HabsWorld.net -- 

Article written by Michael Bitton.

At the 2008 NHL Entry Draft, General Manager
Bob Gainey chose to deal his first round draft pick in a move for Alex Tanguay.
This resulted in a weak draft for Montreal, with the Habs needing to wait until
the late second round to select speedy RW Danny Kristo. With the 2009 draft
taking place in Montreal this year, Habs fans can expect to see Gainey actually
using his first round selection. Entering the draft with a respectable 18th
overall pick, the Canadiens have the ability to fill a team need and restock the
prospect pool that has been drained in recent years. 

The Habs go into the draft with one crucial need: a high-potential offensive
center. The situation at C has become desperate enough that the Canadiens may
have to consider scrapping the BPA rule and drafting based on position.
Fortunately enough, there may be centers available at 18th overall, good enough
to justify the pick. With it being so hard to predict the events of a draft, it
is impossible to know who will be left on the board when it is the Canadiens’s
turn to pick, but here are a few possibilities. 

Louis Leblanc

Shoots Right
6.00, 180 lbs
Omaha, USHL 

Leblanc is perhaps the favourite to be picked by Montreal. He is a right-handed
center with reasonable size, who happens to be both a hometown boy and a player
willing to go through the US collegiate system that Trevor Timmins likes. He has
limited top-line potential but seems to be a safe pick, with the ability to
become a solid two-way second line center. Leblanc has the skills and speed to
play on an offensive line but also the hustle, grit and defensive awareness to
play on a third line. Leblanc needs to gain a bit more muscle but he will have
plenty of time to do it. Knocks on him are his average size and the length of
time it takes to go through the US system. 

Peter Holland

Shoots Left
6.02, 188 lbs
Guelph, OHL 

Holland has higher offensive potential than Leblanc, with good skating and puck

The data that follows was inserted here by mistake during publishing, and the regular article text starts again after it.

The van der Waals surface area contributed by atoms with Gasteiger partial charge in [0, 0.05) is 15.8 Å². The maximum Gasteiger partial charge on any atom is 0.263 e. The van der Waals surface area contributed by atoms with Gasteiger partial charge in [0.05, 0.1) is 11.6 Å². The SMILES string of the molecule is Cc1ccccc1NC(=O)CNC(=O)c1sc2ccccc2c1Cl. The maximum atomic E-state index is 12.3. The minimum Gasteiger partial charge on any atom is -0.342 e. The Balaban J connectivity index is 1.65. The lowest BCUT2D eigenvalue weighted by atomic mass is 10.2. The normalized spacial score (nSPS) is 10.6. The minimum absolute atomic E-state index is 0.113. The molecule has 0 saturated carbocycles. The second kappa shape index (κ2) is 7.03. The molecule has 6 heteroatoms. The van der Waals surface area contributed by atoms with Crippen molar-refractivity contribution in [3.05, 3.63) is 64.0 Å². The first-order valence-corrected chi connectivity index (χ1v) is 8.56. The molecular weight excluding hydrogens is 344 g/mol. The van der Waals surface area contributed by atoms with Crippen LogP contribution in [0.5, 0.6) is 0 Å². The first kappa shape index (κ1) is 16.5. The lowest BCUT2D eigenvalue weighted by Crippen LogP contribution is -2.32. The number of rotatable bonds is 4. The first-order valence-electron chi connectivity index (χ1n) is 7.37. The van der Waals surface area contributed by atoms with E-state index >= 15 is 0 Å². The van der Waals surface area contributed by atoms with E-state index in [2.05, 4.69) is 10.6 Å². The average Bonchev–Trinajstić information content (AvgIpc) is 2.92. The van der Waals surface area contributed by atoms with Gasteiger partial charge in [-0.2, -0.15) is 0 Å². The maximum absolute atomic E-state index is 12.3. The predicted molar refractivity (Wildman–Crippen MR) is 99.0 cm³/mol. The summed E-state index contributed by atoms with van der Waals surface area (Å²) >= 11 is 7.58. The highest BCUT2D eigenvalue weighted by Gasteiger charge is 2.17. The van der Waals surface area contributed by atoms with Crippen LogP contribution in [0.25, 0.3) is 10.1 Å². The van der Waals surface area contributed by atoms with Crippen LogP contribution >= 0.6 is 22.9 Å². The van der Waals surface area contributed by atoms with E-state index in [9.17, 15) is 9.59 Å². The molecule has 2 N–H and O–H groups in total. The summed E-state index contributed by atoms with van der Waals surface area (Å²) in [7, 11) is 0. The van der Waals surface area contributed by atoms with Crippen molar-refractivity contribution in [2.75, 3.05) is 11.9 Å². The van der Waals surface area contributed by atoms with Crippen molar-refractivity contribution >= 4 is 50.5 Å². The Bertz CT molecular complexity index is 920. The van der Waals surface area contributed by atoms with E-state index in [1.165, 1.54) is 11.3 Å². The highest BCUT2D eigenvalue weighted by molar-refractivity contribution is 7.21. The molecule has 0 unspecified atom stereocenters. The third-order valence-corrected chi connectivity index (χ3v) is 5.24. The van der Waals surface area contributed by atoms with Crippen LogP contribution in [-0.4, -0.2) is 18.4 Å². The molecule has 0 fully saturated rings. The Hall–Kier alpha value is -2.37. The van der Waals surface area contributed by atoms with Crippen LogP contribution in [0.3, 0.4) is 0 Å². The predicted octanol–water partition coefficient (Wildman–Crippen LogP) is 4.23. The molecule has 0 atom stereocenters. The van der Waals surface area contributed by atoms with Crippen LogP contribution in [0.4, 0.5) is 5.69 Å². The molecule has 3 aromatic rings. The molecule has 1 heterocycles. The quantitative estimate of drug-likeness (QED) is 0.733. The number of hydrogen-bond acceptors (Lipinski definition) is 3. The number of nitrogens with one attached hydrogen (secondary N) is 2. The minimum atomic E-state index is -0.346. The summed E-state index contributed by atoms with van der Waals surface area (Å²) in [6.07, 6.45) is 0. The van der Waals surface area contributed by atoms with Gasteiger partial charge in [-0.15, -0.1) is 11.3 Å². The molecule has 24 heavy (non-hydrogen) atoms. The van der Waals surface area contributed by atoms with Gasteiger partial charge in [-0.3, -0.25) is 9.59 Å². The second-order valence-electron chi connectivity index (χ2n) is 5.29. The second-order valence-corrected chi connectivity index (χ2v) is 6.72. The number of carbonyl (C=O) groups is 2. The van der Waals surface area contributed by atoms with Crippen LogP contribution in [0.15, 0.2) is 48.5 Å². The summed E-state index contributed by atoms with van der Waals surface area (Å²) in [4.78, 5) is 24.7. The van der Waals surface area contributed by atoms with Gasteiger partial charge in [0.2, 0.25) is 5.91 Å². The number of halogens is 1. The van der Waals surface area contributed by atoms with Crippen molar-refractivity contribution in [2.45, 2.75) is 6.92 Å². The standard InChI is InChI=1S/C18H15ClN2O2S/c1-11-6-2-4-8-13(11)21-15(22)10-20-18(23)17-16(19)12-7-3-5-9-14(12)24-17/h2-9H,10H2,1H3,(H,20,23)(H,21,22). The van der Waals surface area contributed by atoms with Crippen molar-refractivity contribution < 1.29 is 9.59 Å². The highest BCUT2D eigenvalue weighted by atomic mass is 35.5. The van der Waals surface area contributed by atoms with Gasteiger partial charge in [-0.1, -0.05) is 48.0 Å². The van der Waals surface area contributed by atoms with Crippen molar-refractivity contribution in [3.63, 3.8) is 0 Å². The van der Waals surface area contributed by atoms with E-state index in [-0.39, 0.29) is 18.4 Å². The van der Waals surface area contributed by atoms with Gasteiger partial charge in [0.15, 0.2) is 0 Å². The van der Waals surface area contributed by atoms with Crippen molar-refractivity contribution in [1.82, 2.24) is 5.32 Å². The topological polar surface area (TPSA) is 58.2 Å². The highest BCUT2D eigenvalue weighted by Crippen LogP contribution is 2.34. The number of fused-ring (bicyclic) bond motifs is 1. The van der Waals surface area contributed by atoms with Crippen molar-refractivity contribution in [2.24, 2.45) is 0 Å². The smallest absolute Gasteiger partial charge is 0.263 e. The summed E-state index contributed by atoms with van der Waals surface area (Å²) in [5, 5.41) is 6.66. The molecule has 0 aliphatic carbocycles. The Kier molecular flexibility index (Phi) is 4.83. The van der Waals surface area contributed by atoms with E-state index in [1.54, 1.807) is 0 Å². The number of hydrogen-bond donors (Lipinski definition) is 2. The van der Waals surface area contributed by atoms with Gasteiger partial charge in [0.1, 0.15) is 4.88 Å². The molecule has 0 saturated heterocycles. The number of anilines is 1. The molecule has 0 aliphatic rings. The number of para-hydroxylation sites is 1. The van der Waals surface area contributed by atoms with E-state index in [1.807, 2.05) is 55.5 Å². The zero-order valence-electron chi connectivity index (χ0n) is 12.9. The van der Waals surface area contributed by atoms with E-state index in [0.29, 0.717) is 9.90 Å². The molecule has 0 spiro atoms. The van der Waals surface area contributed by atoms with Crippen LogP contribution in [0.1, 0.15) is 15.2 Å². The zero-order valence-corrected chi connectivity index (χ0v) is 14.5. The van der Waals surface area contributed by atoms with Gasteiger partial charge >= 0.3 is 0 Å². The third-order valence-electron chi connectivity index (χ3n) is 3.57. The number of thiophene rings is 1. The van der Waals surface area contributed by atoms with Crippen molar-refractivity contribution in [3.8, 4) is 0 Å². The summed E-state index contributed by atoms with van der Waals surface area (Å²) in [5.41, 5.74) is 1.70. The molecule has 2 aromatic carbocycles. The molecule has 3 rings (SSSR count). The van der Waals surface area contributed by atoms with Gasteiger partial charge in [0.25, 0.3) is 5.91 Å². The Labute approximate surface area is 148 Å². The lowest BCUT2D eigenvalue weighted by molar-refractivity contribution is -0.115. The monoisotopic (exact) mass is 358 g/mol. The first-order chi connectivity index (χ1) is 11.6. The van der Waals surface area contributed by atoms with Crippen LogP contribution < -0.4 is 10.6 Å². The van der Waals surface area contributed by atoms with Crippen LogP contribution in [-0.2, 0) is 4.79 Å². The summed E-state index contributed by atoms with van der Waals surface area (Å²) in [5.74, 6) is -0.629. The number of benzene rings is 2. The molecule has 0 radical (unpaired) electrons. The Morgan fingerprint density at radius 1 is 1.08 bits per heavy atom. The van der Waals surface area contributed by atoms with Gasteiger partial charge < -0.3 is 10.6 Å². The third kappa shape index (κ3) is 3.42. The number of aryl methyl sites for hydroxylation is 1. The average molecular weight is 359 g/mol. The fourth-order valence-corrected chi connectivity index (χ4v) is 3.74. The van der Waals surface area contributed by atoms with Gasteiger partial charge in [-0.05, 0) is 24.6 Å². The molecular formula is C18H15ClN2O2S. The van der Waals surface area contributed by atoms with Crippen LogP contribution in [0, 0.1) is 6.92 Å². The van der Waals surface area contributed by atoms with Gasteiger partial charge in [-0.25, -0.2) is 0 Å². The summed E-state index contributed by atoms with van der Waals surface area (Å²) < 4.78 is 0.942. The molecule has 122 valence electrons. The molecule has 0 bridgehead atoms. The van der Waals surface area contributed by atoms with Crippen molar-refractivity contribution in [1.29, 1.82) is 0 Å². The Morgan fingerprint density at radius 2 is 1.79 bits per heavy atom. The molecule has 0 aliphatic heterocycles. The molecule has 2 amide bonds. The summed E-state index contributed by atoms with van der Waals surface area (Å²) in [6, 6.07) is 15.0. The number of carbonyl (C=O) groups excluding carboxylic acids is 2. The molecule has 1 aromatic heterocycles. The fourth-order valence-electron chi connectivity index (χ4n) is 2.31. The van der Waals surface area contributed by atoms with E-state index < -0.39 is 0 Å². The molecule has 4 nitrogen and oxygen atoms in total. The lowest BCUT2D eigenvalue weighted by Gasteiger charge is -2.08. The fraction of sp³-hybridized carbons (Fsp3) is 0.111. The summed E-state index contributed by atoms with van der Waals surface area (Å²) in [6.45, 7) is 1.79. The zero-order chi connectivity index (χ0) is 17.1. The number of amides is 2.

skills, a good shot and the ability to make quick, accurate passes, but still
does not seem likely to ever be a first line center in the National Hockey
League. His size is nice but he could still add a few pounds of muscle to his
frame. Despite his skills, he is often predicted to go in the bottom third of
the first round do to an alleged unwillingness to put in a consistent effort or
go into the corners. Holland’s defensive game could also use some work. He is a
raw talent and will need to get his act together if he wants to reach his

Jordan Caron

Shoots Left
6.02.5, 202 lbs
Rimouski, QMJHL 

Caron is another hometown boy but he has the size that Leblanc does not. He
plays like a power forward, going into the corners, driving to the net and
scoring garbage goals. He does not, however, have the offensive skills of the
other candidates and it is questionable whether or not he will ever be a top 2
center on an NHL team. Caron’s skating is not the best, nor is his defensive
game, but these are typical weaknesses of big, teenaged forwards. His drive and
work ethic is said to be tremendous and he is a great big-game player. He
appears to be a poor man’s Jordan Staal. 

Chris Kreider

Left Wing
Shoots Left
6.02, 201 lbs
Andover, MA-HS 

From Montreal’s standpoint, the first knock that comes to mind is that he is not
a center. He will however, perhaps be the best player available. Kreider has
great size and skating ability, and uses these assets to play a power forward’s
game. His offensive skills are great and he could certainly be a top 6 forward
someday. The knock that is putting some scouts off him is the fact that he has
been playing high school hockey against weaker competition than the other
prospects. Scouts are not sure whether he will be able to adjust his game to a
higher level of competition, against players that are more defensively

Jacob Josefson

Shoots Left
6.00, 187 lbs
Djurgarden, SEL 

Josefson is slated to go before Montreal’s turn to draft but he may drop to the
bottom half of the round. He draws up memories of another Habs pick that dropped
to 18th overall, Kyle Chipchura. Josefson is a defensively responsible, average
sized two-way center with decent offensive potential. Unfortunately, like
Chipchura, he may not have the offensive skills to be more than a great third
line center. Josefson plays a smart, safe and sound game; he is the type of
player coaches love. He is a hard worker and provides certain intangibles to a
team. Given the presence of players like Plekanec, Lapierre and Chipchura in the
system, Gainey and Timmins might be better served picking a player with more
offensive upside. 

Any one of these players would be a solid pick, but none of them would
single-handedly solve the problem at C. It will, however, be a starting point at
which the Habs can finally get the ball rolling with the search for a number one
center of the future. With enough picks, the law of averages dictates that one
will be a hit eventually. Until then, a Leblanc or Holland will have to do.